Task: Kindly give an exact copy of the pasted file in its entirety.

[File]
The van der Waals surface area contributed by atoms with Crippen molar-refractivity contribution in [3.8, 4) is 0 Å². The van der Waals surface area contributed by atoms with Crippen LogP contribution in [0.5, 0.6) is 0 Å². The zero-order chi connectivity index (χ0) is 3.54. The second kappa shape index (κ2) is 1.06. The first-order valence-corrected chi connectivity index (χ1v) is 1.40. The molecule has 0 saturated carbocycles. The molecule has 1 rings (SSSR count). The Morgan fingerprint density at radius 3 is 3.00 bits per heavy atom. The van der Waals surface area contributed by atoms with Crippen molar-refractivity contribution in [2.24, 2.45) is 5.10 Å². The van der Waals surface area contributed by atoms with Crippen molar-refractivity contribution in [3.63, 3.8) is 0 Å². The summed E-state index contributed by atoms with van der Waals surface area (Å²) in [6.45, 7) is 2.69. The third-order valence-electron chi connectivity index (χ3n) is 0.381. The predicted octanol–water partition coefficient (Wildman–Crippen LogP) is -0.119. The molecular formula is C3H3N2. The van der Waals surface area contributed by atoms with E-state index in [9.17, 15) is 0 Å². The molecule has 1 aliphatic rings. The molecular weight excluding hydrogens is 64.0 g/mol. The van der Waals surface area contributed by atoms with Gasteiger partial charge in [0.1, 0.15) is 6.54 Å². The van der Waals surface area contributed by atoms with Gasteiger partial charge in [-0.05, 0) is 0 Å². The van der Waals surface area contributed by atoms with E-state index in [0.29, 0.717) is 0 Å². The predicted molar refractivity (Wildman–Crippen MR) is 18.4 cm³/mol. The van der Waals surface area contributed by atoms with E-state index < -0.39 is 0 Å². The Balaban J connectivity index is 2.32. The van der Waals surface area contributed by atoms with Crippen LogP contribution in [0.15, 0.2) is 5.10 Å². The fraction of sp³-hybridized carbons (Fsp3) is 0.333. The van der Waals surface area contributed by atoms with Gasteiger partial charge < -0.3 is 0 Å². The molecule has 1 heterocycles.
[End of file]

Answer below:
The van der Waals surface area contributed by atoms with Crippen molar-refractivity contribution in [3.8, 4) is 0 Å². The van der Waals surface area contributed by atoms with Crippen LogP contribution in [0.5, 0.6) is 0 Å². The zero-order chi connectivity index (χ0) is 3.54. The second kappa shape index (κ2) is 1.06. The first-order valence-corrected chi connectivity index (χ1v) is 1.40. The molecule has 0 saturated carbocycles. The molecule has 1 rings (SSSR count). The Morgan fingerprint density at radius 3 is 3.00 bits per heavy atom. The van der Waals surface area contributed by atoms with Crippen molar-refractivity contribution in [2.24, 2.45) is 5.10 Å². The van der Waals surface area contributed by atoms with Crippen molar-refractivity contribution in [3.63, 3.8) is 0 Å². The summed E-state index contributed by atoms with van der Waals surface area (Å²) in [6.45, 7) is 2.69. The third-order valence-electron chi connectivity index (χ3n) is 0.381. The predicted octanol–water partition coefficient (Wildman–Crippen LogP) is -0.119. The molecular formula is C3H3N2. The van der Waals surface area contributed by atoms with E-state index in [9.17, 15) is 0 Å². The molecule has 1 aliphatic rings. The molecular weight excluding hydrogens is 64.0 g/mol. The van der Waals surface area contributed by atoms with Gasteiger partial charge in [0.1, 0.15) is 6.54 Å². The van der Waals surface area contributed by atoms with Gasteiger partial charge in [-0.05, 0) is 0 Å². The van der Waals surface area contributed by atoms with E-state index in [0.29, 0.717) is 0 Å². The predicted molar refractivity (Wildman–Crippen MR) is 18.4 cm³/mol. The van der Waals surface area contributed by atoms with E-state index < -0.39 is 0 Å². The Balaban J connectivity index is 2.32. The van der Waals surface area contributed by atoms with Crippen LogP contribution in [0.15, 0.2) is 5.10 Å². The fraction of sp³-hybridized carbons (Fsp3) is 0.333. The van der Waals surface area contributed by atoms with Gasteiger partial charge < -0.3 is 0 Å². The molecule has 1 heterocycles.